WASHINGTON (Reuters) — Republicans in the U.S. House of Representatives on Wednesday opted not to punish newcomer Marjorie Taylor Greene for incendiary comments including support for violence against Democrats, and turned back an attempt to oust a leader who had voted to impeach President Donald Trump.
The twin actions, taken in a closed-door meeting, amounted to an uneasy truce for a party that has faced internal strife following Trump's tumultuous presidency.
By a vote of 145-61, Republicans voted not to strip Rep. Liz Cheney from her position as the No. 3 House Republican. Cheney, like nine other House Republicans, had voted to impeach Trump on charges of insurrection after the deadly Jan. 6 attack on the U.S. Capitol. The other 197 had voted against impeachment.
Republicans also decided not to take action against Greene, who has propagated a series of unfounded conspiracy theories and has been a vocal supporter of Trump's false assertion that the 2020 presidential election was stolen from him.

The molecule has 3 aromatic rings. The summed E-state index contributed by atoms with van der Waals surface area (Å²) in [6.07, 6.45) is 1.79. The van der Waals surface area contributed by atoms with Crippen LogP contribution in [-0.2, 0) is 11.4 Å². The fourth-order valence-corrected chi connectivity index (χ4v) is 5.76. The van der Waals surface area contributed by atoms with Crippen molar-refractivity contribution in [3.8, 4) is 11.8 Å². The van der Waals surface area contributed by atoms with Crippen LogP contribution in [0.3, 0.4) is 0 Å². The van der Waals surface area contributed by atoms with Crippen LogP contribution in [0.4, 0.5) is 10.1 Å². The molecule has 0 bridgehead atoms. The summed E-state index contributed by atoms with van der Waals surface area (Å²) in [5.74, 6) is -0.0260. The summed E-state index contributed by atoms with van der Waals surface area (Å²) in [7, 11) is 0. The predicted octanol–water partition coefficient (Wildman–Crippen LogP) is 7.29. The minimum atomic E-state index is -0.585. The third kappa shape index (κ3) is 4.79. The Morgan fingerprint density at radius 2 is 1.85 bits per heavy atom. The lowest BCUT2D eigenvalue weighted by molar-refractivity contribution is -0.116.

McCarthy said Greene had renounced her contentious past comments, including her support for the QAnon conspiracy theory. Greene has also supported calls for violence against Democratic lawmakers, according to CNN.
Greene still faces an effort by Democrats who control the House to strip her of two high-profile committee assignments, with a vote likely on Thursday.
"Anybody who advocates assassinations of members of Congress or anybody, I don't believe should enjoy the privilege of serving on a committee," Democratic Rep. Jim McGovern said after the House Rules Committee voted to advance the motion. He said she should resign or be expelled from Congress.
Rep. Tom Cole, the senior Republican on the rules panel, called Greene's remarks "extraordinarily disturbing." But he and other committee Republicans said Democrats should not be deciding the committee assignments of their party.
Greene, 46, who represents a Georgia district, took office just last month, while Cheney, 54, the daughter of former Republican Vice President Dick Cheney, served in Republican administrations before first winning election to Congress in 2016.
(Reporting by Richard Cowan, Makini Brice and Andy Sullivan; Additional reporting by Susan Cornwell, David Morgan and Patricia Zengerle; Writing by Andy Sullivan; Editing by Howard Goller and Peter Cooney)
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